This is the second year in a row that the Ibrahim Prize for good governance hasn’t been given to an African leader. I have one simple question: Why?
Mo Ibrahim: Let me start by saying that I don’t sit on the prize committee. I’m not a member of the prize committee. The prize committee is very prestigious and is completely independent from the board of the foundation. It runs its business in a confidential manner. That committee is one of the most prestigious committees in the world today: it has three Nobel laureates, it has two or three past presidents – wonderful people – and it is their decision which we have to respect. But if the prize is for exceptional leadership why should we expect to find an exceptional leader every year? The same question was asked by the BBC in London after our announcement. So I said to the journalist: ‘Ok, I’m willing to offer this prize for a European leader who left office in the past three years, who did exceptional work and who transformed his or her country. Can you suggest someone for me?’
And what was his answer?
Mo Ibrahim: He was silent. He smiled and he was silent. It’s three months now and he is still silent.
Many people feel that 50 years after most African countries gained their independence not much has really changed and that the continent is still dependent on development aid. What is your opinion on that?
Mo Ibrahim: I fully agree, I completely agree and that’s why we launched our foundation completely unhappy and unsatisfied with our progress over the past fifty years. We cannot keep blaming the colonial system for our problems today. Our problems today are of our own making. We are the people who are producing these conflicts around the continent, fighting each other, stoking ethnic conflict for cheap political gain and sometimes steeling from our people. We are responsible for that … nobody else. It’s time for us now really to stop blaming other people and be responsible. We are responsible for our success and we are responsible for our failure. It is time for us really to take charge of our destiny.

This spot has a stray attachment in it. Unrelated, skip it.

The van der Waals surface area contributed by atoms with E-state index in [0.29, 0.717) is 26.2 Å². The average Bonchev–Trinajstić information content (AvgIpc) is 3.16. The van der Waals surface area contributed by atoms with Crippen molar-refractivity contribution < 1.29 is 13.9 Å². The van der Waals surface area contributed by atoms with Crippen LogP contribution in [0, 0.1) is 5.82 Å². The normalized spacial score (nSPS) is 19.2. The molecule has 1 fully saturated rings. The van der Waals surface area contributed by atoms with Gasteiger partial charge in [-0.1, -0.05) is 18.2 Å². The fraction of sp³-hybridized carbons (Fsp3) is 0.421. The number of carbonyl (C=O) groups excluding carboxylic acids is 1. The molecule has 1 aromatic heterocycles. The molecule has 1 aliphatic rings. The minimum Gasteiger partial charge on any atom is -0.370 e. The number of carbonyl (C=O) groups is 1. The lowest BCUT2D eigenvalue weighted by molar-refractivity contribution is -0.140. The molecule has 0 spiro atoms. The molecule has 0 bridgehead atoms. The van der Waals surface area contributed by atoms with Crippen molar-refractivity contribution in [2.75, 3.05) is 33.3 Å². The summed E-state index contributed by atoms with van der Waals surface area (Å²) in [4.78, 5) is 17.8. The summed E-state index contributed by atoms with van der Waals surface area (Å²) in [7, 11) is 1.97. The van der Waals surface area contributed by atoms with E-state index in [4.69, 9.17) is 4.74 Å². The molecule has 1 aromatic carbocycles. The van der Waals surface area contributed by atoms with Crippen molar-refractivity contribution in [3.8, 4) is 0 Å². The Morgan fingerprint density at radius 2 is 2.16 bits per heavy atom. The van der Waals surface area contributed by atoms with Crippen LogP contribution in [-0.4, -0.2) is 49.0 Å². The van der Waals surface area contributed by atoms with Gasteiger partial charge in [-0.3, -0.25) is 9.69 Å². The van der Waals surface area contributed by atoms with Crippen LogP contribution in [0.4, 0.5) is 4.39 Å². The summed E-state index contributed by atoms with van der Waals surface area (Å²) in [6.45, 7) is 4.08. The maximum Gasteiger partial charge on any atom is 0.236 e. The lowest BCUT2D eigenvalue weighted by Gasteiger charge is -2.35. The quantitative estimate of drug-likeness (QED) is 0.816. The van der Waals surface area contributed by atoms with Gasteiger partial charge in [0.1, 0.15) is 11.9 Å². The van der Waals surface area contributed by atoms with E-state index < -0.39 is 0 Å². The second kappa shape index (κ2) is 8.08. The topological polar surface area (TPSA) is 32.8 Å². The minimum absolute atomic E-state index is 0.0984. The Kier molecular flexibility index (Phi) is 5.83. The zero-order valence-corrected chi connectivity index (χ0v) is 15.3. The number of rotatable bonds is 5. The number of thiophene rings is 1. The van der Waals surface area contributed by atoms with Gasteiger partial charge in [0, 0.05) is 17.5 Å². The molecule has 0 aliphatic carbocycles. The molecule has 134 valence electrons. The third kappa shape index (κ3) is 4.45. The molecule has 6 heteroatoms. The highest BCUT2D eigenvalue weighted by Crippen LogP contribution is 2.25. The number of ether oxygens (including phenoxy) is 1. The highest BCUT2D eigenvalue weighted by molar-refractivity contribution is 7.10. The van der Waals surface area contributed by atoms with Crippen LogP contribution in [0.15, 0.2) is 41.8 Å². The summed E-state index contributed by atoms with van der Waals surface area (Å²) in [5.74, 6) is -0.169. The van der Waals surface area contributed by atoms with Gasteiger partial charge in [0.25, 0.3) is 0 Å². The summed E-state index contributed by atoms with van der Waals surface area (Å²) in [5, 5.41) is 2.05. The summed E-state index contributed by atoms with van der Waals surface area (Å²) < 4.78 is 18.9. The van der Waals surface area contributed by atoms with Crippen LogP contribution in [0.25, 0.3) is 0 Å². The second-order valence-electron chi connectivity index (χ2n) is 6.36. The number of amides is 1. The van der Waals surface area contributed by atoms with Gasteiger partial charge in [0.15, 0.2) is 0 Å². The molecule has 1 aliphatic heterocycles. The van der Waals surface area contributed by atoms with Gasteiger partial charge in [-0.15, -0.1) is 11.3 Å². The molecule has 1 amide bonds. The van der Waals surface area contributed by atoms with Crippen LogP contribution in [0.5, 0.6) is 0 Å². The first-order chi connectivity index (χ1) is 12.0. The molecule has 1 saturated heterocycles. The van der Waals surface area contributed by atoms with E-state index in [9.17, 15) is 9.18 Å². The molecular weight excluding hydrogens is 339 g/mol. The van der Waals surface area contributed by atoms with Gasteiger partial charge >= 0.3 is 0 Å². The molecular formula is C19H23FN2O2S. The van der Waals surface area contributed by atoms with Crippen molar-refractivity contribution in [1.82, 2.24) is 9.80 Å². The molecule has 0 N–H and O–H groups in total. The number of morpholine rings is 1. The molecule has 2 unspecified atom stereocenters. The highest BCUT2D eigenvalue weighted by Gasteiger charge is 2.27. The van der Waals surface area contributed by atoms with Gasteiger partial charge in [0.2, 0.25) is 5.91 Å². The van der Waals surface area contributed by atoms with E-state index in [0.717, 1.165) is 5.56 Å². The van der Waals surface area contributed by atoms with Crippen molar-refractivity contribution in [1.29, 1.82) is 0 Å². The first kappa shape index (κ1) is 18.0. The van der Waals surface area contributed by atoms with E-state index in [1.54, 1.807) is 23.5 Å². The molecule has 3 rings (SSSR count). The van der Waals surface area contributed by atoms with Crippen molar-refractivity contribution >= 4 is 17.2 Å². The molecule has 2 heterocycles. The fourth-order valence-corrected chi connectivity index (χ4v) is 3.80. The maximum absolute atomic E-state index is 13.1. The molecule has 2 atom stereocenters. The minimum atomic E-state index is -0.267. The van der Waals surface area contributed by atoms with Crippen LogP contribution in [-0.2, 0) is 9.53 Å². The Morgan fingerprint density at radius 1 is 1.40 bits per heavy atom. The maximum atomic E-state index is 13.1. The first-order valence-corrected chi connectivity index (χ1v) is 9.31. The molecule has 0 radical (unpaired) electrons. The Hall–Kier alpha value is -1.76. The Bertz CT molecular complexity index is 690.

There is a lot of talk about creating a United States of Africa. Is that the way to go for the continent?
Mo Ibrahim: It’s a very wonderful dream and I hope it happens in my lifetime. How can 53 small countries succeed in this world (pause) Look (pause) , Africa does not trade with itself. Only 10% of our trade is between ourselves – only 10%. We have huge barriers between our people, we cannot create scale: we have 53 different voices. Now you take Germany…Germany’s economy is two and a half times the economy of the whole of Africa yet the Germans believe that they must belong to the European Union because that really ensures success facing the Americans, the Japanese, the Chinese, the Indians etc. Why should 53 tiny African countries hope to succeed individually? We cannot. We must really integrate – at least integrate our economies, we must break the borders and allow the free movement of goods, capital and people. Only then can we create the scale to really help our development.